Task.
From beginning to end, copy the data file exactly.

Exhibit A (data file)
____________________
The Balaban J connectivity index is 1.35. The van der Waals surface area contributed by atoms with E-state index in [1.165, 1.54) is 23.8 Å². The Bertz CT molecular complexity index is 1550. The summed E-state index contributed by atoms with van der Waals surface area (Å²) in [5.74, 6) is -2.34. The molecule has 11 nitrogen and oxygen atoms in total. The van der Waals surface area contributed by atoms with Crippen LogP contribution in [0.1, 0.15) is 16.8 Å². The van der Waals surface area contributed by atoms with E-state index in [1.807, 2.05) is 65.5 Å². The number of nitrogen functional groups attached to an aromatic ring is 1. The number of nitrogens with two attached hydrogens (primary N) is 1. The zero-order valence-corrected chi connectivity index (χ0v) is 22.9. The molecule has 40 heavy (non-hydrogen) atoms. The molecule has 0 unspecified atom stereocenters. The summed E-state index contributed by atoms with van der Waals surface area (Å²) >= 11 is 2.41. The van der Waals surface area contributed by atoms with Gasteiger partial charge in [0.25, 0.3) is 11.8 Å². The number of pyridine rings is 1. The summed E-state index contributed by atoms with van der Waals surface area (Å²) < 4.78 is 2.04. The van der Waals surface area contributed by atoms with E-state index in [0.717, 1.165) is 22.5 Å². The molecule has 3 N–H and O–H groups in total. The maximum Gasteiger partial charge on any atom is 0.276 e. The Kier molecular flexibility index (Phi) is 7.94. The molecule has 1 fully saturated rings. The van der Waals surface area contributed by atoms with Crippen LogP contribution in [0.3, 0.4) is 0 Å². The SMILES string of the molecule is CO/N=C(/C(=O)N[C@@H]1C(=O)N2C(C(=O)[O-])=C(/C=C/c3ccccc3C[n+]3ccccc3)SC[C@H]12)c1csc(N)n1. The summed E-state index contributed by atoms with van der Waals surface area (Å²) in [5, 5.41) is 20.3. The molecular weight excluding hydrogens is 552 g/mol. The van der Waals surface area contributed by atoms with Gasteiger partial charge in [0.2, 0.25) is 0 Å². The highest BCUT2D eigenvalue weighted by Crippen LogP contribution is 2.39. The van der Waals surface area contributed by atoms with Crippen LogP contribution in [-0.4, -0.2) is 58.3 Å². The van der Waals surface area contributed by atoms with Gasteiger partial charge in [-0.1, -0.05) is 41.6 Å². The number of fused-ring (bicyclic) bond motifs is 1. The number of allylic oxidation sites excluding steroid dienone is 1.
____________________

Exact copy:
The Balaban J connectivity index is 1.35. The van der Waals surface area contributed by atoms with E-state index in [1.165, 1.54) is 23.8 Å². The Bertz CT molecular complexity index is 1550. The summed E-state index contributed by atoms with van der Waals surface area (Å²) in [5.74, 6) is -2.34. The molecule has 11 nitrogen and oxygen atoms in total. The van der Waals surface area contributed by atoms with Crippen LogP contribution in [0.1, 0.15) is 16.8 Å². The van der Waals surface area contributed by atoms with E-state index in [1.807, 2.05) is 65.5 Å². The number of nitrogen functional groups attached to an aromatic ring is 1. The number of nitrogens with two attached hydrogens (primary N) is 1. The zero-order valence-corrected chi connectivity index (χ0v) is 22.9. The molecule has 40 heavy (non-hydrogen) atoms. The molecule has 0 unspecified atom stereocenters. The summed E-state index contributed by atoms with van der Waals surface area (Å²) >= 11 is 2.41. The van der Waals surface area contributed by atoms with Gasteiger partial charge in [0.25, 0.3) is 11.8 Å². The number of pyridine rings is 1. The summed E-state index contributed by atoms with van der Waals surface area (Å²) < 4.78 is 2.04. The van der Waals surface area contributed by atoms with E-state index in [0.717, 1.165) is 22.5 Å². The molecule has 3 N–H and O–H groups in total. The maximum Gasteiger partial charge on any atom is 0.276 e. The Kier molecular flexibility index (Phi) is 7.94. The molecule has 1 fully saturated rings. The van der Waals surface area contributed by atoms with Crippen LogP contribution in [0.3, 0.4) is 0 Å². The SMILES string of the molecule is CO/N=C(/C(=O)N[C@@H]1C(=O)N2C(C(=O)[O-])=C(/C=C/c3ccccc3C[n+]3ccccc3)SC[C@H]12)c1csc(N)n1. The summed E-state index contributed by atoms with van der Waals surface area (Å²) in [5, 5.41) is 20.3. The molecular weight excluding hydrogens is 552 g/mol. The van der Waals surface area contributed by atoms with Gasteiger partial charge in [0.2, 0.25) is 0 Å². The highest BCUT2D eigenvalue weighted by Crippen LogP contribution is 2.39. The van der Waals surface area contributed by atoms with Crippen LogP contribution in [-0.4, -0.2) is 58.3 Å². The van der Waals surface area contributed by atoms with Gasteiger partial charge in [-0.1, -0.05) is 41.6 Å². The number of fused-ring (bicyclic) bond motifs is 1. The number of allylic oxidation sites excluding steroid dienone is 1.